Home Time (part 1)

Jerry arrived in town last Wednesday.  It just so happened that his home time this month coincided with LaLa needing to “move-in” temporarily, on the day he arrived. These past five days have been quite stressful and overly full. My emotions have been on a roller coaster and a bit angst-ridden. My body has continued to be more active, and now that I’m in the middle of day five, the fibro is starting to flare and I feel a hormonal shift coming on. If all goes well and as planned, Jerry will get back on the truck today and LaLa will be able to move into the space some friends of her have promised.  Which will leave Luna and me to ourselves.

The only one who has had a consistently happy time during it all has been Luna ~ she misses her daddy terribly when he’s gone. I, however, can’t wait to get her through the transition and work on routine building again, for both our sakes. You see, over the past month or so, I’ve begun wondering if some of the behavioral issues that Luna has been displaying are less about me being a chaotic, depressed, fibromyalgia limited parent in a conflicted relationship with her dad, and more to do with something happening in her development.  Nothing debilitating or bad, but something that needs to be examined and hopefully identified, so that I/we, can learn how to help her become the best possible version of herself.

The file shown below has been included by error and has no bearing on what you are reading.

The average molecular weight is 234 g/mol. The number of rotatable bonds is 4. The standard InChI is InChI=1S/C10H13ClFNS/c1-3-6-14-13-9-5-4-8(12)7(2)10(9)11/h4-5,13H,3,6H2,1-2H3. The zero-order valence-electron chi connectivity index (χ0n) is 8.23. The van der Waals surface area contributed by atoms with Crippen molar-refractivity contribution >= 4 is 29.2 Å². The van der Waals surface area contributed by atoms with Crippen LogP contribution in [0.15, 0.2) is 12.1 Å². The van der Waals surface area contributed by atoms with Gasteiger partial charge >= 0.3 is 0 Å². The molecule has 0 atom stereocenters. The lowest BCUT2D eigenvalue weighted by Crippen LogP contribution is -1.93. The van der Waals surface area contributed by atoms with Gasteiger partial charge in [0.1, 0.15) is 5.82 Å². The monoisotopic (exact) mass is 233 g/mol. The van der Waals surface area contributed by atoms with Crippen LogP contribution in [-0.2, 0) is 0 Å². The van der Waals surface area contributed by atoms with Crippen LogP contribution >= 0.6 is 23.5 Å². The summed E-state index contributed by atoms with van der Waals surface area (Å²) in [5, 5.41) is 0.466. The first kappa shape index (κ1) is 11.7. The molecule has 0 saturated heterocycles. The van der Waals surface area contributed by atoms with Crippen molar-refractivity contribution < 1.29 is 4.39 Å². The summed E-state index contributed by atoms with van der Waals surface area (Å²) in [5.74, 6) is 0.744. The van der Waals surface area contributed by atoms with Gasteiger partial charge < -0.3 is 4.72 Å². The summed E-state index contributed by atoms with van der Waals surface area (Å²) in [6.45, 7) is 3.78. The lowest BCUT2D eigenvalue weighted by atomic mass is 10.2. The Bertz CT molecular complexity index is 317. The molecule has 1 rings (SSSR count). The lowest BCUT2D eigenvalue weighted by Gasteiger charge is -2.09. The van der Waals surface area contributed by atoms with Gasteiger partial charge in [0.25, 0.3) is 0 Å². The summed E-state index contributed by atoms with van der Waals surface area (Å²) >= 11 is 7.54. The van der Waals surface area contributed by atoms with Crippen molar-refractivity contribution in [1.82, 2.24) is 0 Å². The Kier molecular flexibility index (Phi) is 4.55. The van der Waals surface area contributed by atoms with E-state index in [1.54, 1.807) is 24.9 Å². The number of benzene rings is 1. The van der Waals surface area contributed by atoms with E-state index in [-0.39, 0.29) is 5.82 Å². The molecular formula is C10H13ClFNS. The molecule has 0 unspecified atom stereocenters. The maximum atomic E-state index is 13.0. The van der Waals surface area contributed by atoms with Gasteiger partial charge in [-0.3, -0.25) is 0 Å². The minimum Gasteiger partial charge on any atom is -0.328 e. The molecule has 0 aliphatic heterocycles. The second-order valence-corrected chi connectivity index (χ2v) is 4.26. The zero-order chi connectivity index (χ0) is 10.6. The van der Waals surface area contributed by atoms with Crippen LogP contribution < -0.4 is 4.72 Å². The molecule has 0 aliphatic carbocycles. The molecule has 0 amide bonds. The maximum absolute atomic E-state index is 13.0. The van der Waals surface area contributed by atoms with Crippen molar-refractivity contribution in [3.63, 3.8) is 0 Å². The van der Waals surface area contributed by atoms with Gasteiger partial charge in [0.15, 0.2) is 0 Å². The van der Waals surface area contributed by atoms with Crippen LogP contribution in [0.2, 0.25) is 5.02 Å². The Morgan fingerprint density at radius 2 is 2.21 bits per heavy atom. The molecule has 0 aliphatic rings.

I’ve noticed for quite some time that she has a tendency to display a lot of the same kinds of characteristics as her father.  The difference is that in a three and a half year old many of these things are normal and part of the developmental process.  In an adult, however, they are just seen as the childish and boorish behavior of an unreasonable jerk.  In a previous post I described Jerry as a difficult man.  The fact is that he wants to be a different person, but despite his efforts: counseling, anger management, parenting classes, etc., he is a first class, egocentric, @$$ most of the time.  This week, especially today, has been extremely full of childish, tantrum-like reactions to the cascade of disappointments, unmet expectations, and stressors of the past five weeks. I’ve long held the belief that there was some kind of undiagnosed, unrecognized, and untreated developmental disability which fostered and contributed to some mental health issues, which are also undiagnosed. Based on a phone conversation I had with one of his sisters today, she agrees and reminded me that mental health issues and emotional problems run in their family.